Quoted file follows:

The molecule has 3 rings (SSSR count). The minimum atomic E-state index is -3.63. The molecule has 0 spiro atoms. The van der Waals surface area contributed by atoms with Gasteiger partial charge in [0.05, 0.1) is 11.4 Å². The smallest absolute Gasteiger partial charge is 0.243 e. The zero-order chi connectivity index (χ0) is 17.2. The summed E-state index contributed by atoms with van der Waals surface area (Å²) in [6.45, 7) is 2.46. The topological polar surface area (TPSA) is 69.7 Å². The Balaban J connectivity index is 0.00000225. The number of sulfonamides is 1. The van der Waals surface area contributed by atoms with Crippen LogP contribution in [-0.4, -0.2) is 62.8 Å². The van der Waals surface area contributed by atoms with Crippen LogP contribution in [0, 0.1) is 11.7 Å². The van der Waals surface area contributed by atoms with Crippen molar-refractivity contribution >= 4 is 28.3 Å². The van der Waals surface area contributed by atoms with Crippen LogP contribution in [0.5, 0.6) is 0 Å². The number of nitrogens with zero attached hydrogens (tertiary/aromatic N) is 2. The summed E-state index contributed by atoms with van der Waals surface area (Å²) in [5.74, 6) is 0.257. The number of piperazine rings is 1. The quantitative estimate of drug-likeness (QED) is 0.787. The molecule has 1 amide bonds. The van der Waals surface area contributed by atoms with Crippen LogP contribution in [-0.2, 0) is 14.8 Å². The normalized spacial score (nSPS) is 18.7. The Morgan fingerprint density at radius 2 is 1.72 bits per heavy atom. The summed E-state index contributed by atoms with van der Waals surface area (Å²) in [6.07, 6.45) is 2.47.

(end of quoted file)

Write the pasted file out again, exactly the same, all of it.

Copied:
The molecule has 3 rings (SSSR count). The minimum atomic E-state index is -3.63. The molecule has 0 spiro atoms. The van der Waals surface area contributed by atoms with Gasteiger partial charge in [0.05, 0.1) is 11.4 Å². The smallest absolute Gasteiger partial charge is 0.243 e. The zero-order chi connectivity index (χ0) is 17.2. The summed E-state index contributed by atoms with van der Waals surface area (Å²) in [6.45, 7) is 2.46. The topological polar surface area (TPSA) is 69.7 Å². The Balaban J connectivity index is 0.00000225. The number of sulfonamides is 1. The van der Waals surface area contributed by atoms with Crippen LogP contribution in [-0.4, -0.2) is 62.8 Å². The van der Waals surface area contributed by atoms with Crippen LogP contribution in [0, 0.1) is 11.7 Å². The van der Waals surface area contributed by atoms with Crippen molar-refractivity contribution >= 4 is 28.3 Å². The van der Waals surface area contributed by atoms with Crippen LogP contribution in [0.5, 0.6) is 0 Å². The number of nitrogens with zero attached hydrogens (tertiary/aromatic N) is 2. The summed E-state index contributed by atoms with van der Waals surface area (Å²) in [5.74, 6) is 0.257. The number of piperazine rings is 1. The quantitative estimate of drug-likeness (QED) is 0.787. The molecule has 1 amide bonds. The van der Waals surface area contributed by atoms with Crippen LogP contribution in [-0.2, 0) is 14.8 Å². The normalized spacial score (nSPS) is 18.7. The Morgan fingerprint density at radius 2 is 1.72 bits per heavy atom. The summed E-state index contributed by atoms with van der Waals surface area (Å²) in [6.07, 6.45) is 2.47.